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Article
April 1995

Audiometric Referral Criteria for Industrial Hearing Conservation Programs

Author Affiliations

From the Department of Audiology, Wayne State University School of Medicine, Detroit, Mich (Drs Simpson and Blakley); and Department of Communication Disorders, Central Michigan University, Mount Pleasant (Dr Stewart).

Arch Otolaryngol Head Neck Surg. 1995;121(4):407-411. doi:10.1001/archotol.1995.01890040031005
Abstract

Objectives:  To determine referral rates resulting from application of American Academy of Otolaryngology—Head and Neck Surgery audiometric referral criteria for occupational hearing conservation programs (HCPs) in a large industrial population and to estimate the efficacy of audiometric retesting in identifying false-positive referral flags.

Design:  Retrospective, comparing referral rates between control and noncontrol HCPs from public domain data in the American National Standards Institute Draft American National Standard: Evaluating the Effectiveness of Hearing Conservation Programs.

Setting:  Occupational HCPs from the United States and Canada.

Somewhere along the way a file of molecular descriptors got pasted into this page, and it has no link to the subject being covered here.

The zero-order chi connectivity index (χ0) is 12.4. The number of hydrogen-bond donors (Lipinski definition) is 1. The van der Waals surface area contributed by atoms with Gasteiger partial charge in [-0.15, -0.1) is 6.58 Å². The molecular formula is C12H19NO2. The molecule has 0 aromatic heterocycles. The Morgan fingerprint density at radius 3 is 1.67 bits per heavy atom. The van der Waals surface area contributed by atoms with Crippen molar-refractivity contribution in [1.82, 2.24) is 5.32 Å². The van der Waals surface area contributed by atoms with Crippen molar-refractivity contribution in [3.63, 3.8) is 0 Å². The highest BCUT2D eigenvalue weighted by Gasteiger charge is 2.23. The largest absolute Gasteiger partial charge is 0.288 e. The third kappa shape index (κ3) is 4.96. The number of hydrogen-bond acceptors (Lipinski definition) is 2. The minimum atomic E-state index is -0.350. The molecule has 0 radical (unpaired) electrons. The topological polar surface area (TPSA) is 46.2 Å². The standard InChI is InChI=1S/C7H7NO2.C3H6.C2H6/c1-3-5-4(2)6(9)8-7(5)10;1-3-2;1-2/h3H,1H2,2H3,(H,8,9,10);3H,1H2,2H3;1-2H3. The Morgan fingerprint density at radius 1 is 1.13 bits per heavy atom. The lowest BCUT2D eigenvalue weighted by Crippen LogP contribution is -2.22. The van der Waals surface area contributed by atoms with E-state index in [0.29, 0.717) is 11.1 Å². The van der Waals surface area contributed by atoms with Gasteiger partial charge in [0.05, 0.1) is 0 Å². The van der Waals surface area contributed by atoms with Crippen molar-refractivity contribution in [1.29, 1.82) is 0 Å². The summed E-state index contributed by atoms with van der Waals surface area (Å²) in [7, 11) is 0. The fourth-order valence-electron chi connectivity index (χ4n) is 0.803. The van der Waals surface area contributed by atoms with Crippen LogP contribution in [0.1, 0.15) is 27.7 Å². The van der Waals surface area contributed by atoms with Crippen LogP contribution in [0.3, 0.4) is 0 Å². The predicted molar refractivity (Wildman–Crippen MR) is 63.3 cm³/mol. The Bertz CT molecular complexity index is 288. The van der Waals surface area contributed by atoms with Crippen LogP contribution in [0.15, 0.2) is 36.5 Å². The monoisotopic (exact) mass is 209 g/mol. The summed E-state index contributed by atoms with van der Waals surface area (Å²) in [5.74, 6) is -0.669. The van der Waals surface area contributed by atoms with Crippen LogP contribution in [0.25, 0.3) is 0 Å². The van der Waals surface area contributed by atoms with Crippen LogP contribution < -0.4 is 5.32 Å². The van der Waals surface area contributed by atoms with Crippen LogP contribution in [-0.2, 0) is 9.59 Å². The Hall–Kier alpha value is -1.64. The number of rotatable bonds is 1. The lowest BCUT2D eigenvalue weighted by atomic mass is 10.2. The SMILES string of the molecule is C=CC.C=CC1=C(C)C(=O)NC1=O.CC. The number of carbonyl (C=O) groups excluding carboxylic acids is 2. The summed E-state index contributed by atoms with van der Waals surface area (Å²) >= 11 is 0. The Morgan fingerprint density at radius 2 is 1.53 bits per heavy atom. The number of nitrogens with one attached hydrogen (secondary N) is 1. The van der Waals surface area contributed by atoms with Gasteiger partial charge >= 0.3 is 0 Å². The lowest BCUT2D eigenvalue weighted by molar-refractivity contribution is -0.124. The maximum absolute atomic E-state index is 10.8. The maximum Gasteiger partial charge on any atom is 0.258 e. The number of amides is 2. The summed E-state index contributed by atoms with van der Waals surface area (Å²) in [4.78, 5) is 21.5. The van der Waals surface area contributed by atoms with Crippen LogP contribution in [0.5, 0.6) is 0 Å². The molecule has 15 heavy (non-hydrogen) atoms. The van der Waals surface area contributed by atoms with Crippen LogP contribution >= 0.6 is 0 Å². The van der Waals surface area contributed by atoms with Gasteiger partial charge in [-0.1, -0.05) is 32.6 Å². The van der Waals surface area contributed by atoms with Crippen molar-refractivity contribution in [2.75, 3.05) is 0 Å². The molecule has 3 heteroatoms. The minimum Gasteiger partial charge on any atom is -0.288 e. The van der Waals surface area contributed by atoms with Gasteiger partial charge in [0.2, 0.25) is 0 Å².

Patients:  A total of 45 055 baseline and 27 047 second chronologic audiograms were analyzed. A subset of 3958 employees who had baseline and seven subsequent tests were examined to confirm results.

Interventions:  None.

Main Outcome Measures:  Percent of employees meeting referral criteria was calculated for unconfirmed (ie, single test) and confirmed (two consecutive tests) audiometric findings. No a priori hypotheses were formulated for referral rates for control or noncontrol HCPs.

Results:  Noncontrol HCP referral rates were typically two to three times that of control HCPs. Control and non-control HCPs had about half as many audiometric referral flags when retests were used to confirm initial results.

Conclusions:  Mature industrial populations are likely to yield higher baseline referral rates than younger populations. Retesting may identify up to 50% of audiometric referral flags as false-positive and significantly reduce costly overreferrals. Annual referral rates of 1% to 2% seem to be achievable in well-run HCPs in which retesting is performed to identify false-positive audiometric outcomes.(Arch Otolaryngol Head Neck Surg. 1995;121:407-411)

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